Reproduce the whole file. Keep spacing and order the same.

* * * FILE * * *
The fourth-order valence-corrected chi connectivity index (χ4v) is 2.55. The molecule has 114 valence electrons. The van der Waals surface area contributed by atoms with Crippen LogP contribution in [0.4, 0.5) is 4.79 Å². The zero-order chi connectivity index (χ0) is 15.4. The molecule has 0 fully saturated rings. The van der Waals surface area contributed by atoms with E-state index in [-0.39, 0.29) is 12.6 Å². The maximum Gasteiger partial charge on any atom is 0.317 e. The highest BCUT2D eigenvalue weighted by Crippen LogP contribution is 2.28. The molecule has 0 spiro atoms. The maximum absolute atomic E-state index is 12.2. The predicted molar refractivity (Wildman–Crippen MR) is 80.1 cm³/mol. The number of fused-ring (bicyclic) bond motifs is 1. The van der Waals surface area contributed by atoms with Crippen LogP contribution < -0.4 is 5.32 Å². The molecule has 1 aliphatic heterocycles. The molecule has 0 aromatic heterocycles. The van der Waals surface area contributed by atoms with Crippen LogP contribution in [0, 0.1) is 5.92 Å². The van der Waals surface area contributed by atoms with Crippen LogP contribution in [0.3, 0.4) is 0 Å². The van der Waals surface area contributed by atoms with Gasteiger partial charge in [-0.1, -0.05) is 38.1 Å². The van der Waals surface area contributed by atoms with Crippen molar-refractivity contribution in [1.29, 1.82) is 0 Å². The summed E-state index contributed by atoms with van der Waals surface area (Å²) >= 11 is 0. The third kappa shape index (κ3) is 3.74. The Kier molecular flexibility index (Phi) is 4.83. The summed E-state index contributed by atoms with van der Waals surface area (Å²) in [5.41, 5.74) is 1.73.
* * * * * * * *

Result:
The fourth-order valence-corrected chi connectivity index (χ4v) is 2.55. The molecule has 114 valence electrons. The van der Waals surface area contributed by atoms with Crippen LogP contribution in [0.4, 0.5) is 4.79 Å². The zero-order chi connectivity index (χ0) is 15.4. The molecule has 0 fully saturated rings. The van der Waals surface area contributed by atoms with E-state index in [-0.39, 0.29) is 12.6 Å². The maximum Gasteiger partial charge on any atom is 0.317 e. The highest BCUT2D eigenvalue weighted by Crippen LogP contribution is 2.28. The molecule has 0 spiro atoms. The maximum absolute atomic E-state index is 12.2. The predicted molar refractivity (Wildman–Crippen MR) is 80.1 cm³/mol. The number of fused-ring (bicyclic) bond motifs is 1. The van der Waals surface area contributed by atoms with Crippen LogP contribution < -0.4 is 5.32 Å². The molecule has 1 aliphatic heterocycles. The molecule has 0 aromatic heterocycles. The van der Waals surface area contributed by atoms with Crippen LogP contribution in [0, 0.1) is 5.92 Å². The van der Waals surface area contributed by atoms with Crippen LogP contribution in [0.3, 0.4) is 0 Å². The van der Waals surface area contributed by atoms with Gasteiger partial charge in [-0.1, -0.05) is 38.1 Å². The van der Waals surface area contributed by atoms with Crippen molar-refractivity contribution in [1.29, 1.82) is 0 Å². The summed E-state index contributed by atoms with van der Waals surface area (Å²) >= 11 is 0. The third kappa shape index (κ3) is 3.74. The Kier molecular flexibility index (Phi) is 4.83. The summed E-state index contributed by atoms with van der Waals surface area (Å²) in [5.41, 5.74) is 1.73.